Anomalies in anterior cingulate cortex, orbito and medial frontal cortex
Reduced social learning, capacity for empathy and affiliative need
Hindered social integration
Decreased reliance on others
Amygdala hyperactivity
Potentiation of innate and conditioned fears
Excessive anxiety and withdrawal from social world
Healthy caution, and fear of unfamiliar conspecifics
Hippocampal hyperactivity
Hyperaccessibility of contextual and episodic information
Proficiency with spatial tasks and contextual memory
Skill in tests of spatial intelligence

Thursday, February 17, 2011

Flashbangs and Flashbulb Memories

M84 Flashbang Grenade

I woke up this morning, at 5:15 a.m. to a loud sound that I was sure was a gun shot. I could feel vibration from the noise in my chest and I could tell that it was happening just outside my window. Without stirring, I waited and listened for something else to happen. I heard violent yelling, then at least three more shots followed, each accompanied by a bright flash of light that filled my room. I heard a person scream and then the words: “break it open, just break it open.” I could tell that the sounds were clearly coming from my next door neighbor’s backyard but then I heard people walking right next to my bedroom window – on my side of the fence. Lying still in bed, I felt like a person with post traumatic stress disorder who brings the battlefield home win their nightmares, except what woke me up was not a dream. Harshly disquieted, I grabbed a bat and went looking for a cordless phone to call 911. After a half-hour of suspecting a violent crime I finally got a hold of the local watch commander who told me that police had served a warrant next door and used flashbangs to gain entry. Flashbangs, also known as stun grenades, are used as incapacitants by law enforcement and the military to subdue and disorient. The grenades detonate with a flash of light that maximally activates all light sensitive cells in the eye, making vision impossible for about five seconds while also producing a blast of sound that disturbs fluid in the inner ear producing mental disorientation.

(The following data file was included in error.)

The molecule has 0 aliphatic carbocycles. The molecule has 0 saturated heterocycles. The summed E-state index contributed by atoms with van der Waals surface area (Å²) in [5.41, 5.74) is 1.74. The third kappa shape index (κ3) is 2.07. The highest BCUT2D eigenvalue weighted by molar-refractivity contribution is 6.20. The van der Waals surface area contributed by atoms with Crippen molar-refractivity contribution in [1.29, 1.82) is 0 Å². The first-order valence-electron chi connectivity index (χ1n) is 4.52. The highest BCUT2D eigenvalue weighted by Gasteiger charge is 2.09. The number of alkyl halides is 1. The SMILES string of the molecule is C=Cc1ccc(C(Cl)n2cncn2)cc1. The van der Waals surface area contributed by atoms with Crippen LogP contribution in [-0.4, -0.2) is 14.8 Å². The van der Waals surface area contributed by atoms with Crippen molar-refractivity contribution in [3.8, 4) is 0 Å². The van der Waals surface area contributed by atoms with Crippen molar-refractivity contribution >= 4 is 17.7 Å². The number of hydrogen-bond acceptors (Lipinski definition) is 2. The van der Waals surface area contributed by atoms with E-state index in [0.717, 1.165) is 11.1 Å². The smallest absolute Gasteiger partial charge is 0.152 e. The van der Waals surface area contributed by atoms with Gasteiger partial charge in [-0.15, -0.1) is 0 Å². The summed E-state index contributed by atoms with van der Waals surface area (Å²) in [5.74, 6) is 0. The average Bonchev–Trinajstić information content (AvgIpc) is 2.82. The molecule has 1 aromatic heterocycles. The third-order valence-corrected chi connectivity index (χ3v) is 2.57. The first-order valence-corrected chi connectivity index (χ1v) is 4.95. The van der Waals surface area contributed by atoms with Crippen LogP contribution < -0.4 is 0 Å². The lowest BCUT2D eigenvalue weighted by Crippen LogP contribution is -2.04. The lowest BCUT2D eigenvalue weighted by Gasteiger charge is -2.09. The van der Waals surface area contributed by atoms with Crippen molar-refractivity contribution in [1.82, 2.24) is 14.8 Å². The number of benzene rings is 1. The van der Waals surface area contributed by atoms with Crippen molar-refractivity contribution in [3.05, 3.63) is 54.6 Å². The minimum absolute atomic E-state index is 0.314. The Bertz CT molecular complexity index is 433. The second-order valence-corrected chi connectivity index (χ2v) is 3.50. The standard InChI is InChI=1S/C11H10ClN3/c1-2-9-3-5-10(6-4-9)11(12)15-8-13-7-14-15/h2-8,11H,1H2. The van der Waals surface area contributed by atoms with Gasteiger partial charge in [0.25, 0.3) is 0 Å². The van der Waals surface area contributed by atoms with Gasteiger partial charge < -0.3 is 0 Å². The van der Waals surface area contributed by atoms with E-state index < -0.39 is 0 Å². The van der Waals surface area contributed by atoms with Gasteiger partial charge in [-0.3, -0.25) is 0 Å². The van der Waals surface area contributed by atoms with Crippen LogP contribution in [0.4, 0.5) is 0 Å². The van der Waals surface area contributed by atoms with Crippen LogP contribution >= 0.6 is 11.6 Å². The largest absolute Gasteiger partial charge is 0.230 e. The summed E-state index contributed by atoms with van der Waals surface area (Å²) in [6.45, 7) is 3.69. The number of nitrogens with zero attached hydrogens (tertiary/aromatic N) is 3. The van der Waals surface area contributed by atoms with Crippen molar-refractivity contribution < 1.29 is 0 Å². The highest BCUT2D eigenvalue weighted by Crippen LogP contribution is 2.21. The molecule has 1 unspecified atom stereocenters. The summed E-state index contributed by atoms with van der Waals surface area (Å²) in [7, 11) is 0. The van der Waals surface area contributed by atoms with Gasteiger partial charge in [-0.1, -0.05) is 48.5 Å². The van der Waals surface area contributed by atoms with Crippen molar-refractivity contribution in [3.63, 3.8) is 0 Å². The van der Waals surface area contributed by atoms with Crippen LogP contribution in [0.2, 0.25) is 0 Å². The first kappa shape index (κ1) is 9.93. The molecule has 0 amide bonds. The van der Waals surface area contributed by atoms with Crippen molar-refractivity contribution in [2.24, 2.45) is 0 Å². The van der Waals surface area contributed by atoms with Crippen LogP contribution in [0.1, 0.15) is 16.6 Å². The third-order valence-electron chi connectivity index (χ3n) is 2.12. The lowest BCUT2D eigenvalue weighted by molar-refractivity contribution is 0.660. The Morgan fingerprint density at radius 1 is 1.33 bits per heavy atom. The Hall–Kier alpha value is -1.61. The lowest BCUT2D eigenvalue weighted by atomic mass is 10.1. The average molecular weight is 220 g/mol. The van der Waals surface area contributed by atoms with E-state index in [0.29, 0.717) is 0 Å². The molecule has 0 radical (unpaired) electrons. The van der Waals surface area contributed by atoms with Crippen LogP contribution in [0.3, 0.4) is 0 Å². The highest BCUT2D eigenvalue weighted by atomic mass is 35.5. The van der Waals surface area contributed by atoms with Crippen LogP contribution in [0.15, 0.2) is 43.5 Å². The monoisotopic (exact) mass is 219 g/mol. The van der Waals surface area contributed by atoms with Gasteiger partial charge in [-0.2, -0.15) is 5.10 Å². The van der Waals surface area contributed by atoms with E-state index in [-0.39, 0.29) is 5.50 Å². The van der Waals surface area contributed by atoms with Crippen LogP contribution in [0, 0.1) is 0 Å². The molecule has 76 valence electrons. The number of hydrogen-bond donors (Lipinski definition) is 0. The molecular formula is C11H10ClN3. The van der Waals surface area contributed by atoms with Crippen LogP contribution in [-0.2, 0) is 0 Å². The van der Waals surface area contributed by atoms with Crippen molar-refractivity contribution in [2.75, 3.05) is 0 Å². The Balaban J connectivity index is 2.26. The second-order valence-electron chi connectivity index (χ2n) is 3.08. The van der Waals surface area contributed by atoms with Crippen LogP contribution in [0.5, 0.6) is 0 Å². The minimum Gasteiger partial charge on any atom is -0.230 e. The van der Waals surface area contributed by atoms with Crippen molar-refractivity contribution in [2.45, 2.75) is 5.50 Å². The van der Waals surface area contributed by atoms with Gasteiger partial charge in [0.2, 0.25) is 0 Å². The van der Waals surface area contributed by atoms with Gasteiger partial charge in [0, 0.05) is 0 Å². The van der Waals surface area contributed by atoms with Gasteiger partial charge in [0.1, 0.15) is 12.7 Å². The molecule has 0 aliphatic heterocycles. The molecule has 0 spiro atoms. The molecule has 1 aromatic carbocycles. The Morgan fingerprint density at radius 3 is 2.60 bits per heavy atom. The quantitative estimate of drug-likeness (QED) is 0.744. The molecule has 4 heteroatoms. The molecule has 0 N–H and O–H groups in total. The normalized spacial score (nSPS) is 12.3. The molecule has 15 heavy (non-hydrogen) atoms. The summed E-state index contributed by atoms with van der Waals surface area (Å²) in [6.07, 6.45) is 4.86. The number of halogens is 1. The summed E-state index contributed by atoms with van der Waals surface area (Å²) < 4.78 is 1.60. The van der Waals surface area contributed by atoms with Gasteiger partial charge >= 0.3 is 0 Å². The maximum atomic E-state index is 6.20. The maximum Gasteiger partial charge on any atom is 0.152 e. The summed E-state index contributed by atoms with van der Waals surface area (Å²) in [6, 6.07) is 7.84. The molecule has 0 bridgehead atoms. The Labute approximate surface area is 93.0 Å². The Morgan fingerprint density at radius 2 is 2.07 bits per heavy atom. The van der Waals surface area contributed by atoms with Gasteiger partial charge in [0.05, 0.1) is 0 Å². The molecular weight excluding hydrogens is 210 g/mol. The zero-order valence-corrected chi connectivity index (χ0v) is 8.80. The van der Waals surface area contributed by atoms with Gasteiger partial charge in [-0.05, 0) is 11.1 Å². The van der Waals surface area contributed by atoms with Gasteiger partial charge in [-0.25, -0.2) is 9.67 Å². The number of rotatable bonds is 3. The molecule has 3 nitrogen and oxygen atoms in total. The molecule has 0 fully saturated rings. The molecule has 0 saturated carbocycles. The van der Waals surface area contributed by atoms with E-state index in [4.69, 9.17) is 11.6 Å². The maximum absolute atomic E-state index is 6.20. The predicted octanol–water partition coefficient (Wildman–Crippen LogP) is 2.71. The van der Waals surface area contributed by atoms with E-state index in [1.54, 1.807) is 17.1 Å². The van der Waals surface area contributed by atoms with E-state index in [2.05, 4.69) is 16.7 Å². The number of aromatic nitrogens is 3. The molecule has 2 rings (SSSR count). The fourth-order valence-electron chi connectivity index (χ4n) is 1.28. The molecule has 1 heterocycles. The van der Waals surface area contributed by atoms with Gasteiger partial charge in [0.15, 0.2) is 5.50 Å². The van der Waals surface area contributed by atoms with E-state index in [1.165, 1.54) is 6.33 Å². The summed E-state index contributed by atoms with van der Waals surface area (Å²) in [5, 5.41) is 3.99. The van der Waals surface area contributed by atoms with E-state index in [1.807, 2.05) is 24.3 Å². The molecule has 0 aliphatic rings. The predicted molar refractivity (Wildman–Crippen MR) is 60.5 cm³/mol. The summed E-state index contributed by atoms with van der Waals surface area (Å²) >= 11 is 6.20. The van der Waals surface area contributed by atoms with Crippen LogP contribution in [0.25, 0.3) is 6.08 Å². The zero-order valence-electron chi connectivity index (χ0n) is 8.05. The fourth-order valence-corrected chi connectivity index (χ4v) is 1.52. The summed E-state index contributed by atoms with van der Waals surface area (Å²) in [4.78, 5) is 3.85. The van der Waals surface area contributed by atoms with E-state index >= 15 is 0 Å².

Once I was apprised of the fact that the noises I heard were law enforcement and not criminal I felt much better. I knew I was no longer in danger. My cat Niko on the other hand, couldn’t understand this and he was engaged in all kinds of nervous behavior that I have never seen from him. I tried my best to calm him but was disappointed that I couldn’t communicate to him that we were safe now. I quickly grabbed my things and left for the bus in an effort to make the 8:00 a.m. statistics discussion section that I teach. On the way out, I saw a swat truck and about 15 camouflaged, masked, heavily-armed men. These images were poignant but I tried to move on mentally with my day. I also tried to become aware of my memories of the event and aware of my responses to it.
Memories of surprising or traumatic events are thought to be much more accessible and are called flashbulb memories. Flashbulb memories are exceptionally vivid “snapshots” of a surprising or consequential event. Highly resistant to forgetting, these autobiographical memories are distinctive, contextually inflexible and thought to represent an adaptive, biological response aimed at preserving information about injurious or otherwise noteworthy circumstances. Studies have shown that, unlike most contextual memories that necessitate the involvement of higher-order association areas (such as the PFC and mediotemporal lobe), flashbulb memories can be brought quickly to consciousness without sustained thought. Thus it seems that our brains are equipped to rapidly reconstitute imagery about fearful or emotionally arousing situations. Normally, when higher-order areas are involved, we need a large number of coactivated representations to drive specific memorial imagery. Flashbulb memories on the other hand, can be brought back in full force with the coactivation of just a few relevant representations.
When I got back from school, stimuli at home were evoking flashbulb memories. I looked at my bedroom window and clearly heard the words, “break it open.” I didn’t summon these words, I didn’t want to hear them. My amygdala and other subcortical brain areas activated the circuits responsible for the words after being triggered by the environment. Clearly, intrusive imagery like this is more frequent and more vivid in schizophrenia or in drug-induced episodes of psychosis. Normally, the areas that cue up this invasive imagery serve as protective devices that are innately sensitive to loud noises, fast movement and threats of danger. Here this form of memory is working against me but in the hunter-gatherer past they would have been forced me to take precautions necessary to ensure my survival.
My conscious self knew better, knew that there was no real danger. But, like my cat, other unconscious brain areas and neural circuits - that don’t speak English - didn’t know this. These unconscious brain modules, like small, scared animals, continued to be emotional simply because they do not have access to the explicit, declarative knowledge that there was no real threat.